The USD 450 Shawnee Heights school district has twice rejected parents’ concern that their children are exposed to pornography and other objectionable content in four library books. Now they are appealing to the school board’s Review Committee, which will make a recommendation to the board, and the board can either accept or reject the committee’s decision.
Here is an excerpt from one of the books, entitled “All Boys Aren’t Blue.”
“He reached his hand down and pulled out my dick. He quickly went to giving head.”
One parent, Jill Foster-Koch, met with her childrens’ school principals to no avail. She then appealed to Shawnee Heights Superintendent Tim Hallacy. He said in his two-page rejection that not all parents share her objections:
”The reality of your request is it would deny access to these resources for everyone else. I believe other students and parents are best positioned to make those decisions for themselves. I will not remove or restrict these books for others.”
Foster-Koch and another parent, Tim Watts, have spearheaded the months-long effort, and are now in the final stage of the district’s appeal process. Foster-Koch’s role began last fall when her daughter’s English class was assigned to read “The Hate You Give” in which a black female narrator discusses issues of class, culture, and race. “All Boys Aren’t Blue” and two other books — “Beyond The Gender Binary” and ”Not My Idea: A Book About Whiteness” — were found after a search of the district’s library catalog.
The parents believe these books contain inappropriate language and content and seek to have them removed from the district library. USD 450 maintains the books expand opportunities for discussion and critical thinking, and say they must consider all patrons and children rather than a vocal number of protestors.
Foster-Koch, who has three children in the Shawnee Heights District, says she’s not a book-burner:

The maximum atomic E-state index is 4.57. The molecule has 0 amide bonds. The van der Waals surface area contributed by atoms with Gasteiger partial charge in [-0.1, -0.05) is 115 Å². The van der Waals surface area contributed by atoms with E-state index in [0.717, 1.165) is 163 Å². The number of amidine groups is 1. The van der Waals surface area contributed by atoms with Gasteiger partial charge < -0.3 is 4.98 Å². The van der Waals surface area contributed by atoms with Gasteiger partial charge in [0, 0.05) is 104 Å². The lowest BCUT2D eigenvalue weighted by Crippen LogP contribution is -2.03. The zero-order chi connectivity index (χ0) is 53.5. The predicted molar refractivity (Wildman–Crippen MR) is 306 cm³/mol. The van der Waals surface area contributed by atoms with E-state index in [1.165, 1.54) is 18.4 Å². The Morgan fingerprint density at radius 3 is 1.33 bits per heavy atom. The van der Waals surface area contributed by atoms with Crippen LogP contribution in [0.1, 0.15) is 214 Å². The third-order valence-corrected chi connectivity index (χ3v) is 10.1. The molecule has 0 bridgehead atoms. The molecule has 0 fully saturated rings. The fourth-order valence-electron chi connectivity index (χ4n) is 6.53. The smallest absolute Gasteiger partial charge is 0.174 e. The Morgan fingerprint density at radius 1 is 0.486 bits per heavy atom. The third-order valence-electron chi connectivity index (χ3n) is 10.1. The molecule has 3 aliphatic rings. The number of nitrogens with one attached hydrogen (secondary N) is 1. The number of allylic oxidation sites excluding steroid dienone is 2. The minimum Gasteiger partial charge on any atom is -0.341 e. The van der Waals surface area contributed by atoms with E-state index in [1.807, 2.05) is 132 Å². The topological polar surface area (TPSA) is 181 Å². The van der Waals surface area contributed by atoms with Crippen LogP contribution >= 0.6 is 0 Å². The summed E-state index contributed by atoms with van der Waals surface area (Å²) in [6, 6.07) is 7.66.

“I’m not for banning books but I am for protecting our children from inappropriate, sexually explicit, and pornographic material. There are books out there that can tell a story without having to subject children to such adult content. I would like to see schools remove these books and others with similar content. Change the school policy. It’s easy to get a book added into the library but extremely difficult to have them removed. Create a book review committee before books are put on the shelves or as assigned reading in classrooms. Do something better than the current process.
“If schools are not willing to remove the books, I would like parental permission to be required for these books to be checked out and parents notified when they are so that conversations can be had at home. There needs to be more transparency and accountability with our schools. Parents should be made aware of what our students are exposed to and involved in at school. Just because society changes, doesn’t mean our moral values should change, too.”
Board President Rocky Busenitz says he expects a timely decision by the advisory committee, but no meeting dates have been scheduled.
“The materials needed for the review committee arrived over break. The committee will be able to begin their review process shortly.”
Tim Watts concludes his effort is intended to keep the district focused on student preparedness following high school: